Types of Flutes
Did you know that band directors can often tell which students will drop out of band by looking at the quality and condition of the instruments that they're using? Why is that?
It's because an instrument that is difficult to play or won't perform properly is a huge discouragement to beginning musicians. Like anyone learning a new skill, a beginner can find it challenging to make the first sounds. The instrument used during the first few months of study is critical in determining the success or failure of a young musician.
Beginners are learning the basics of making the notes, so beginner flutes typically don't have the features to produce a high-quality tone. Beginner instruments are designed for early use and gratification for the student.
Qualities of a beginner flute:
- Doesn't require an excessive amount of air
- Plays the correct notes when the correct keys are pressed
- Plays in tune with the other instruments in the band
- Can be repaired and adjusted easily
Step Up Flutes
By the end of the first year of musical study, a student is already outgrowing their beginner instrument both physically and musically. A musician's instrument should grow with them. This means it's time to step up to a more advanced, higher-quality instrument that will complement their developing music skills.
Advantages of step-up instruments:
- A larger and fuller sound
- Clearer, more pleasant tone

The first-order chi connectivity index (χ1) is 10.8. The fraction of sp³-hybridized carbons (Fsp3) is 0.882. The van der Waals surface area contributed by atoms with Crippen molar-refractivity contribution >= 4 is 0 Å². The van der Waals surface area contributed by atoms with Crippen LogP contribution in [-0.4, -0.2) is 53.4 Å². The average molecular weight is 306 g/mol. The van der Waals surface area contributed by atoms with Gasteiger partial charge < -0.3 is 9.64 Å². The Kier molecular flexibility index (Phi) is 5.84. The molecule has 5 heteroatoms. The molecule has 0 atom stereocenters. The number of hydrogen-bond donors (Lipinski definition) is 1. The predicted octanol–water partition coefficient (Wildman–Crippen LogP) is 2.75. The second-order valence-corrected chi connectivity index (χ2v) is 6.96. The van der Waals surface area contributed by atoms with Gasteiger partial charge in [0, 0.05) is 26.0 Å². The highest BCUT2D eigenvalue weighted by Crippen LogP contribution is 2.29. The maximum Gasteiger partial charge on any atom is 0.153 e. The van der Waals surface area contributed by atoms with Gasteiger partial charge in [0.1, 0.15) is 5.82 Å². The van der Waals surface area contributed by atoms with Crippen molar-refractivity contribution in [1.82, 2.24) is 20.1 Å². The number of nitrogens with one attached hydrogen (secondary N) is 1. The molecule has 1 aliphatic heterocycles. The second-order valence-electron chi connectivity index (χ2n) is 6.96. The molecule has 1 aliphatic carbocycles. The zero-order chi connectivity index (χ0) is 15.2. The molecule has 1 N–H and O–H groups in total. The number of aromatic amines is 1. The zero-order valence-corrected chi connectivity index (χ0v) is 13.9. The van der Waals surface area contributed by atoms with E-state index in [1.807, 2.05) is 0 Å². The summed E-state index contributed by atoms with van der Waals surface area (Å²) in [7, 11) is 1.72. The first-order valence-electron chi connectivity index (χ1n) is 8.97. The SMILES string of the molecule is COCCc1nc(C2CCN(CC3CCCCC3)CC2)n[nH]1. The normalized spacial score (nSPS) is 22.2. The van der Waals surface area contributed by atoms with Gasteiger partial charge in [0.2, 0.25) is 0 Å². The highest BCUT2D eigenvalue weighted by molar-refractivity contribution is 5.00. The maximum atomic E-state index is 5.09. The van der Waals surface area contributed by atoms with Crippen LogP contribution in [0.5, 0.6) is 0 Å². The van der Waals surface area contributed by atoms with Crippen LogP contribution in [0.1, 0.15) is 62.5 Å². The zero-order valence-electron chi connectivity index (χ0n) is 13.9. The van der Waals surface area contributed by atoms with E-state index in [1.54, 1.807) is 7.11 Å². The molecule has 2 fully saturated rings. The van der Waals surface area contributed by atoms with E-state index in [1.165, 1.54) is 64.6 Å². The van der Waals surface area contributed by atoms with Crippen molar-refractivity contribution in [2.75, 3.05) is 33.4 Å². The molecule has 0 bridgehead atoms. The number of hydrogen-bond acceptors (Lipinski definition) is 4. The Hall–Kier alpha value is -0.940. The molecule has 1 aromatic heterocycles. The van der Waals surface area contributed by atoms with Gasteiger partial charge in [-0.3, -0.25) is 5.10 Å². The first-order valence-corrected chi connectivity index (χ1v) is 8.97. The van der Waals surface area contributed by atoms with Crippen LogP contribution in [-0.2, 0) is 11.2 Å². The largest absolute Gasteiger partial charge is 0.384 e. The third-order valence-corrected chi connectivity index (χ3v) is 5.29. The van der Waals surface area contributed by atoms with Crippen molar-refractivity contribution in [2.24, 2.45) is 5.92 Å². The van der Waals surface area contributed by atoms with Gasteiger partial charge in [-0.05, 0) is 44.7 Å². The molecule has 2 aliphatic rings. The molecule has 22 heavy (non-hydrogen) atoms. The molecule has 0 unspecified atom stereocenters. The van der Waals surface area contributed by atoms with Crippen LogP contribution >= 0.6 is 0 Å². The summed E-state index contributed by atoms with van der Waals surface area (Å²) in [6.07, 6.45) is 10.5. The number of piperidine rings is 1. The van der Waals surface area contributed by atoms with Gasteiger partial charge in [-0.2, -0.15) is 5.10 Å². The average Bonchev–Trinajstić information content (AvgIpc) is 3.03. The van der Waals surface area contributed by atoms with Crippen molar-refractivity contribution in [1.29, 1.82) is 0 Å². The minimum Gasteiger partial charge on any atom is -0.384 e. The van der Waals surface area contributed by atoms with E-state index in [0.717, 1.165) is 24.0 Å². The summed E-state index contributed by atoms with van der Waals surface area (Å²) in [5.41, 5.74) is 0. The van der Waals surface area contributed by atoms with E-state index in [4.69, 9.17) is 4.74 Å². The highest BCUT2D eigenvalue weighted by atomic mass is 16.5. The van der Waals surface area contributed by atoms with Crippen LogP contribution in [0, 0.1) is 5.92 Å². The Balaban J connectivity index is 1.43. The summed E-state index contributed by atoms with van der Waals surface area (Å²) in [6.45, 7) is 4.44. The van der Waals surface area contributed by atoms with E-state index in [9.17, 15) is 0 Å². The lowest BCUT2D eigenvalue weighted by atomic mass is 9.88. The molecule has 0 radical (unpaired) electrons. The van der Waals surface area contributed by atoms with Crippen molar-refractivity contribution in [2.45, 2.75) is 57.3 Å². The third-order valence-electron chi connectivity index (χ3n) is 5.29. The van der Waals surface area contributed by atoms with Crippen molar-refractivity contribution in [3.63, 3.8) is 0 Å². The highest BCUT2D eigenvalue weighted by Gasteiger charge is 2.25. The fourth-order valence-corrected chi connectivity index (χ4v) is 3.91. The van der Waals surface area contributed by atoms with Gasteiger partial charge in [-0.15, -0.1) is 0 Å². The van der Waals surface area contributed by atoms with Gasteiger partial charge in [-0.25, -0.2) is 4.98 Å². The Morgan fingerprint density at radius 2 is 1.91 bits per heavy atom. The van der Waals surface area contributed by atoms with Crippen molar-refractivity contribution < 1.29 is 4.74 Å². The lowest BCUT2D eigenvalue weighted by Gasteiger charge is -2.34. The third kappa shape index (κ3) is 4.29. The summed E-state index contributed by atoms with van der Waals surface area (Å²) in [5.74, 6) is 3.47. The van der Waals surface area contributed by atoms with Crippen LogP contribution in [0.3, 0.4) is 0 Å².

- Quicker response time
- More powerful resonation
- Better dynamic expression and control
You may be wondering, "How advanced of an instrument is needed at this stage of musical study?" Step-up flutes are available in three levels: intermediate, performer, and top-line. While most beginner flutes are made of nickel silver, step-up flutes are made of increasing amounts of solid silver. Solid silver vibrates more freely, creating a fuller, more pleasing tone with more harmonics. Here's a breakdown of the different step-up levels to help you decide:
An intermediate flute typically has a solid silver head joint. This addition makes a dramatic difference in tone and response that often surprises and thrills a flutist playing one for the first time. Band directors, fellow musicians, and those with a musical ear notice the improvement in tone immediately. A good model for junior high students likely to continue on flute into high school is an intermediate open-hole flute with a low-B foot. This model will keep up with their developing abilities and should not have to be replaced unless the student decides to pursue music after high school.
Performer flutes have solid silver head joints, bodies and foot joints. They offer additional improvements in tone and response. For students who are serious about their music or who might play past high school, a performer open-hole flute with low B foot is a good choice.
Music majors or professionals most often play top-line flutes, although others sometimes choose them too. Top-line flutes have solid silver head joints, bodies, foot joints, and keys. They provide the best response and tone, and the special attention they get in manufacturing is meant to make them the ultimate instruments.
Additional Step-Up Features
A low-B foot is an option that is included with most step-up flutes. The "low B" is actually an additional key at the end of the flute; to accommodate it, the foot joint is slightly longer. As well as giving the flutist the additional note, it improves the overall tone of the flute.
"Open-hole" refers to holes in the middle of the keys; the flutist covers them with the fingers when playing. Open-hole/closed-hole can be a matter of player preference, although most fine flutists play open-hole. Flutists often say open-hole gives them better flexibility and control of the sound. An open-hole flute is a safe choice because it can be played as a closed-hole flute by inserting plugs. Plugs are also helpful in giving a flutist time to adapt to open holes.
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